Now, there are probably very few new IoT companies out there holding internal meetings to discuss why they shouldn’t be building their brands. The crux of the matter, though, is that building your brand is work. It is, in fact, life-long work, because if you’re doing it right then your brand will long outlive any individual product — and if you’re not doing it, if you’re relying on your amazing new product to be your brand, you’re in trouble.
As author and marketer Scott Goodson points out in a timeless Forbes article, Why Brand Building is Important, brands outlive products precisely because products have lifecycles — and in a quickly-evolving marketplace like the IoT ecosystem, that’s growing exponentially more crowded as the days go by, product lifecycles are likely to be very short, indeed.
Your product will fade. It will become outdated. A competing product will come along that has more bells and whistles, makes use of the latest communication protocol, has more hardened security. It’s inevitable — and without a brand, you’re left adrift with no clear message or identity when your product reaches the end of its life.
The dangers of having your product overtaken by competition and leaving your company brandless should be self-evident. But aside from the insurance which a strong brand offers at the end of your product lifecycle, there’s also a very clear, well-researched reason to have a strong brand throughout the duration of your product in the marketplace:
In the presence of a brand of which they’re aware, people in the buying process will tend to simplify their decision-making heuristic and choose based on brand awareness rather than invoke a more-complicated process that forces them into evaluating multiple features and functionality.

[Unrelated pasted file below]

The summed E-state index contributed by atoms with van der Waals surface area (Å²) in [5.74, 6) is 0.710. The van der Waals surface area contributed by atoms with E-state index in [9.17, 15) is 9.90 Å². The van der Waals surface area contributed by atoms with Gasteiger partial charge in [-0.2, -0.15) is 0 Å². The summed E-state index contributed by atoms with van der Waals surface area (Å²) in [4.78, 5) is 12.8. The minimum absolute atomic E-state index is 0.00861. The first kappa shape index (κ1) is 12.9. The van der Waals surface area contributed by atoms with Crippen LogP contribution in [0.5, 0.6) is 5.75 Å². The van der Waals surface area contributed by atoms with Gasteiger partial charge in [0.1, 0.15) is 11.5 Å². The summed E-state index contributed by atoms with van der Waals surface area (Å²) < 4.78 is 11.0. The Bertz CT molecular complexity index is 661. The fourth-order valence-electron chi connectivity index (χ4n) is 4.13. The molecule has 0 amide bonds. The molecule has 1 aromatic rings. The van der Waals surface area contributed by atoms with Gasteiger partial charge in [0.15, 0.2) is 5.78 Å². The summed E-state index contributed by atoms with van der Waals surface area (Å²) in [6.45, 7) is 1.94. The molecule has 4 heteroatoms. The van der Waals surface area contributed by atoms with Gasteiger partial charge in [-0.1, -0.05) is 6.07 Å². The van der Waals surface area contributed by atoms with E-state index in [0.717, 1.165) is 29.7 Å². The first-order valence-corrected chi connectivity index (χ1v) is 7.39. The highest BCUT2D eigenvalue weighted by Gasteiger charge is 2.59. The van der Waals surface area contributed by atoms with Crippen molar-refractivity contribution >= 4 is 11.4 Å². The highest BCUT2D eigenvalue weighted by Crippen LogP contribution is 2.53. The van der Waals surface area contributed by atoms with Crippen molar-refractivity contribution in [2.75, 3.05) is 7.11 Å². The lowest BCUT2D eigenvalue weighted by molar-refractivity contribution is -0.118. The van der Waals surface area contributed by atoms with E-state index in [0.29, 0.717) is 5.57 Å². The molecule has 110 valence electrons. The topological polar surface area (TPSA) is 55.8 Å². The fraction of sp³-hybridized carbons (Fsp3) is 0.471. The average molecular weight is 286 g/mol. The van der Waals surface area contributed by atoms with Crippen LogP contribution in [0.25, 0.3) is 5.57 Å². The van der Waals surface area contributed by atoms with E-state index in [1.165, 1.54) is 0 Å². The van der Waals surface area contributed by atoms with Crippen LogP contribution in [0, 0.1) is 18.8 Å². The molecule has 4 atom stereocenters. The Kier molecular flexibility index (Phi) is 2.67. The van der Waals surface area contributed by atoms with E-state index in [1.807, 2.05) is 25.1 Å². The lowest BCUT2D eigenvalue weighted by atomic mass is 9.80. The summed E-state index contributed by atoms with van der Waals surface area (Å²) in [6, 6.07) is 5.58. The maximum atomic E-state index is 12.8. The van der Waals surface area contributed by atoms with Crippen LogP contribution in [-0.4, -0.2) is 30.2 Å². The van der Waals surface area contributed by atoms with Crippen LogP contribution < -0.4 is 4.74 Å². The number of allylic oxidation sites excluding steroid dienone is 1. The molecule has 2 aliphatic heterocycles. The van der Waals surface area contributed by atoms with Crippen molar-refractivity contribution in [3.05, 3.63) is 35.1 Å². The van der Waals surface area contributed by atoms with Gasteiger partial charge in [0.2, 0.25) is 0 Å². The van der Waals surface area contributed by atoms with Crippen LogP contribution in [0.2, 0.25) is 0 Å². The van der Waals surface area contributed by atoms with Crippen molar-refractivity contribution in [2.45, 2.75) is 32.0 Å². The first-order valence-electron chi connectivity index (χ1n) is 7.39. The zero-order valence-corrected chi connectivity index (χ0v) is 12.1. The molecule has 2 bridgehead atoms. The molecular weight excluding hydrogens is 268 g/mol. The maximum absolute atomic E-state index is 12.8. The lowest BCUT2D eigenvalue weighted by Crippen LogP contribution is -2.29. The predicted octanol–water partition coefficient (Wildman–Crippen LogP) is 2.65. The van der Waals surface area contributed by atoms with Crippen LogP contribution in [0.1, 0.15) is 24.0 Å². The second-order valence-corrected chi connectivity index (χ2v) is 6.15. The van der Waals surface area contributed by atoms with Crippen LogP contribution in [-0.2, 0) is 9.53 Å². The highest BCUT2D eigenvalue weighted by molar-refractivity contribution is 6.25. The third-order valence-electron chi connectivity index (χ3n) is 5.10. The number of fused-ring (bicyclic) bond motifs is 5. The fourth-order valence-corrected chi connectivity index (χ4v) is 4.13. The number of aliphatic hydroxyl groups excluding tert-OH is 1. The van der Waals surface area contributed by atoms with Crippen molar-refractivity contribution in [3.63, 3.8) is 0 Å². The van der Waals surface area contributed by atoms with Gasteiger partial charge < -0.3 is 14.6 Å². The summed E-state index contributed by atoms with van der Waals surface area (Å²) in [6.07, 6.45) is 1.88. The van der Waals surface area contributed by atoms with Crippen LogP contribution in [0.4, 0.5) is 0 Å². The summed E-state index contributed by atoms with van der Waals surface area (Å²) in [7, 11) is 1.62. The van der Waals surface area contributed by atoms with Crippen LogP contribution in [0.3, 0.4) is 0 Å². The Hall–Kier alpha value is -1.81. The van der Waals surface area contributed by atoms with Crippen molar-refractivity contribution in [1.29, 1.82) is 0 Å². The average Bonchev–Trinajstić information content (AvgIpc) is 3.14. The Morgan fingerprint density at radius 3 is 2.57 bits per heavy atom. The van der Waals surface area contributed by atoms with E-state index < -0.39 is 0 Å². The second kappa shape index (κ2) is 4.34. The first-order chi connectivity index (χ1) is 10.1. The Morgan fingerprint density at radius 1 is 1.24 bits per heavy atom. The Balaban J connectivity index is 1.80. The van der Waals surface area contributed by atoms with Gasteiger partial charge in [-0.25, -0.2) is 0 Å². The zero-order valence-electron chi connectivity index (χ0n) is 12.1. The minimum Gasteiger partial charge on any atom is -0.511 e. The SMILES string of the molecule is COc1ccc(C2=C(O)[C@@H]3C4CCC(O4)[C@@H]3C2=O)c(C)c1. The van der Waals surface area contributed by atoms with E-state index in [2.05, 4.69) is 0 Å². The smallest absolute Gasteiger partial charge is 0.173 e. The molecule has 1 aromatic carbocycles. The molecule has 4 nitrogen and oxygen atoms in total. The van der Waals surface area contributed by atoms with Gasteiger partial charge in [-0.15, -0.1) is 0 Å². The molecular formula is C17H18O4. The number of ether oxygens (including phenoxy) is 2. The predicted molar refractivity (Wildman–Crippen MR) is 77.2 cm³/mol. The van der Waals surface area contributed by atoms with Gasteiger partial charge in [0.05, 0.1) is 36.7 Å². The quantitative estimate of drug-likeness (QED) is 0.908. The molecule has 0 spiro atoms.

This is in perfect accord with the ideas of Nobel laureate Daniel Kahneman, who summarizes in Thinking, Fast and Slow a lifetime of work pointing out how very prone we humans are to making snap decisions despite the presence of data that might have led us to different decisions.
If it’s true that buyers very often choose on brand awareness — and based on the above sources, personal observation, and agency experience, it certainly is true — then new IoT companies are leaving dollars on the table when competing in a marketplace without a brand of their own to trigger buyer awareness.
In a nutshell, that’s why I keep hearing about this problem from platform providers: Companies that aren’t ready for market with a strong brand are not putting nearly as many devices onto the IoT platforms as they could be. That hurts not only the companies themselves, who are shooting their own sales in the foot, but also the platforms that derive their revenue from the number of devices on their platform.
The IoT Rush to Market Can Hurt Everyone
The rush to market, then, is a problem from top to bottom. It’s why some platform providers will offer marketing assistance to clients that aren’t yet ready for prime-time, brand- and marketing-wise. It’s why some IoT advising groups I’ve spoken with won’t even take on a client unless that client commits to a monthly marketing budget. And it’s partly why — remember Dr. Ramzan? — the IoT ecosystem is in a mess, and perhaps even part of the reason why IoT adoption has been somewhat slower than forecast.
So as you prepare your go-to-market plans for your IoT offering, turn all of this over in your mind and ask yourself, your platform, and your business advisers one simple question: Is your brand ready for market?
In the long run, you’ll be glad you did.